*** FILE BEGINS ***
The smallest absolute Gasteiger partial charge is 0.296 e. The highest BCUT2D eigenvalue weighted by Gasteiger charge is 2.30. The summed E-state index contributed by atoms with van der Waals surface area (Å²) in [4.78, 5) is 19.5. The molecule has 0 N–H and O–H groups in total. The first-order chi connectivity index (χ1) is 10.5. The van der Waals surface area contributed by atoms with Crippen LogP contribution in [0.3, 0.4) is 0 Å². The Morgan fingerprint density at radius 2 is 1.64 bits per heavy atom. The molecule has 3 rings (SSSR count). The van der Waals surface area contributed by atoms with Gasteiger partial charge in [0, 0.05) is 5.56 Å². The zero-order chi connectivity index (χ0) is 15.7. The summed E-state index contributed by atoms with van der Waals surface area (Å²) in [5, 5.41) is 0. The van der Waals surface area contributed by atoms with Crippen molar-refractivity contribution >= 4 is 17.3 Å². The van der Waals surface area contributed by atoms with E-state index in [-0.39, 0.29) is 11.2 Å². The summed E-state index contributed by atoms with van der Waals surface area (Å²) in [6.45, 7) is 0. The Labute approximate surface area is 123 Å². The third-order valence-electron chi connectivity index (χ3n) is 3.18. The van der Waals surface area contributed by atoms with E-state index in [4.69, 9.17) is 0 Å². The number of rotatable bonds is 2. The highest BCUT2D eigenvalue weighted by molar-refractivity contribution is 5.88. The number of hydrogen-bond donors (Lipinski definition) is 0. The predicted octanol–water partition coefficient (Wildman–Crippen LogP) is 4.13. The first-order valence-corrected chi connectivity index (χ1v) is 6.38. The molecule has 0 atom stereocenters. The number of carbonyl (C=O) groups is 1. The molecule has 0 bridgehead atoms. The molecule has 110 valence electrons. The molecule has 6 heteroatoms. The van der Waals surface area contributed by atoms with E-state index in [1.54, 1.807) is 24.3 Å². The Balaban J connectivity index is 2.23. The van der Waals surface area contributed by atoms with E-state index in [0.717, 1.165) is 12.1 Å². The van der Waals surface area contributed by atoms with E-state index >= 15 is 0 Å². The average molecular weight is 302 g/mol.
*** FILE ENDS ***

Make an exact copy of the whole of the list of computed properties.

The smallest absolute Gasteiger partial charge is 0.296 e. The highest BCUT2D eigenvalue weighted by Gasteiger charge is 2.30. The summed E-state index contributed by atoms with van der Waals surface area (Å²) in [4.78, 5) is 19.5. The molecule has 0 N–H and O–H groups in total. The first-order chi connectivity index (χ1) is 10.5. The van der Waals surface area contributed by atoms with Crippen LogP contribution in [0.3, 0.4) is 0 Å². The Morgan fingerprint density at radius 2 is 1.64 bits per heavy atom. The molecule has 3 rings (SSSR count). The van der Waals surface area contributed by atoms with Gasteiger partial charge in [0, 0.05) is 5.56 Å². The zero-order chi connectivity index (χ0) is 15.7. The summed E-state index contributed by atoms with van der Waals surface area (Å²) in [5, 5.41) is 0. The van der Waals surface area contributed by atoms with Crippen molar-refractivity contribution >= 4 is 17.3 Å². The van der Waals surface area contributed by atoms with E-state index in [-0.39, 0.29) is 11.2 Å². The summed E-state index contributed by atoms with van der Waals surface area (Å²) in [6.45, 7) is 0. The Labute approximate surface area is 123 Å². The third-order valence-electron chi connectivity index (χ3n) is 3.18. The van der Waals surface area contributed by atoms with E-state index in [4.69, 9.17) is 0 Å². The number of rotatable bonds is 2. The highest BCUT2D eigenvalue weighted by molar-refractivity contribution is 5.88. The number of hydrogen-bond donors (Lipinski definition) is 0. The predicted octanol–water partition coefficient (Wildman–Crippen LogP) is 4.13. The first-order valence-corrected chi connectivity index (χ1v) is 6.38. The molecule has 0 atom stereocenters. The number of carbonyl (C=O) groups is 1. The molecule has 0 bridgehead atoms. The molecule has 110 valence electrons. The molecule has 6 heteroatoms. The van der Waals surface area contributed by atoms with E-state index in [1.54, 1.807) is 24.3 Å². The Balaban J connectivity index is 2.23. The van der Waals surface area contributed by atoms with E-state index in [0.717, 1.165) is 12.1 Å². The van der Waals surface area contributed by atoms with E-state index >= 15 is 0 Å². The average molecular weight is 302 g/mol.